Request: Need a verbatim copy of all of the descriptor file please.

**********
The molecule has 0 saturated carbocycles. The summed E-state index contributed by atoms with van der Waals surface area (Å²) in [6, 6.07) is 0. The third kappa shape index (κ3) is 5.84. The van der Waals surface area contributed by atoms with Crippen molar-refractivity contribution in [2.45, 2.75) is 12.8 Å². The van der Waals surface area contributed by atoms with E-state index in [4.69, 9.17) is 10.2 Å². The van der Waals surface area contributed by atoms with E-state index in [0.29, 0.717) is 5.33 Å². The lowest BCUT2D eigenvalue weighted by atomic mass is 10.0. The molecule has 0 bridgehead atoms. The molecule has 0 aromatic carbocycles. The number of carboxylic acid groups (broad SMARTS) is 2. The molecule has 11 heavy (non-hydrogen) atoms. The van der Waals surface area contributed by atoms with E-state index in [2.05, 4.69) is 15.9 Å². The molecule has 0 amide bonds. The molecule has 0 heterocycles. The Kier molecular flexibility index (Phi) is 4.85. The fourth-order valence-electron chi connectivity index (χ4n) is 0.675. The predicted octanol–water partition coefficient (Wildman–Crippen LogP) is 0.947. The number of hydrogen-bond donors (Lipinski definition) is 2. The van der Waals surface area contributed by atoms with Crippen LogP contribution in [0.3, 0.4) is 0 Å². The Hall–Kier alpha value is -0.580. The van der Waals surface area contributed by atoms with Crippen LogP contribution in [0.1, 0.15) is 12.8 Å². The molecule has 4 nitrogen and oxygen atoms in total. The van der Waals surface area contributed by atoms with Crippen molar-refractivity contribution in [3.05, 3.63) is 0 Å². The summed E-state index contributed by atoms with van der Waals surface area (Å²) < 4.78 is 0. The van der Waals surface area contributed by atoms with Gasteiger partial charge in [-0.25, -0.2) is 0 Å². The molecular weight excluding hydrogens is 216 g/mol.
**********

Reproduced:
The molecule has 0 saturated carbocycles. The summed E-state index contributed by atoms with van der Waals surface area (Å²) in [6, 6.07) is 0. The third kappa shape index (κ3) is 5.84. The van der Waals surface area contributed by atoms with Crippen molar-refractivity contribution in [2.45, 2.75) is 12.8 Å². The van der Waals surface area contributed by atoms with E-state index in [4.69, 9.17) is 10.2 Å². The van der Waals surface area contributed by atoms with E-state index in [0.29, 0.717) is 5.33 Å². The lowest BCUT2D eigenvalue weighted by atomic mass is 10.0. The molecule has 0 bridgehead atoms. The molecule has 0 aromatic carbocycles. The number of carboxylic acid groups (broad SMARTS) is 2. The molecule has 11 heavy (non-hydrogen) atoms. The van der Waals surface area contributed by atoms with E-state index in [2.05, 4.69) is 15.9 Å². The molecule has 0 amide bonds. The molecule has 0 heterocycles. The Kier molecular flexibility index (Phi) is 4.85. The fourth-order valence-electron chi connectivity index (χ4n) is 0.675. The predicted octanol–water partition coefficient (Wildman–Crippen LogP) is 0.947. The number of hydrogen-bond donors (Lipinski definition) is 2. The van der Waals surface area contributed by atoms with Crippen LogP contribution in [0.3, 0.4) is 0 Å². The Hall–Kier alpha value is -0.580. The van der Waals surface area contributed by atoms with Crippen LogP contribution in [0.1, 0.15) is 12.8 Å². The molecule has 4 nitrogen and oxygen atoms in total. The van der Waals surface area contributed by atoms with Crippen molar-refractivity contribution in [3.05, 3.63) is 0 Å². The summed E-state index contributed by atoms with van der Waals surface area (Å²) < 4.78 is 0. The van der Waals surface area contributed by atoms with Gasteiger partial charge in [-0.25, -0.2) is 0 Å². The molecular weight excluding hydrogens is 216 g/mol.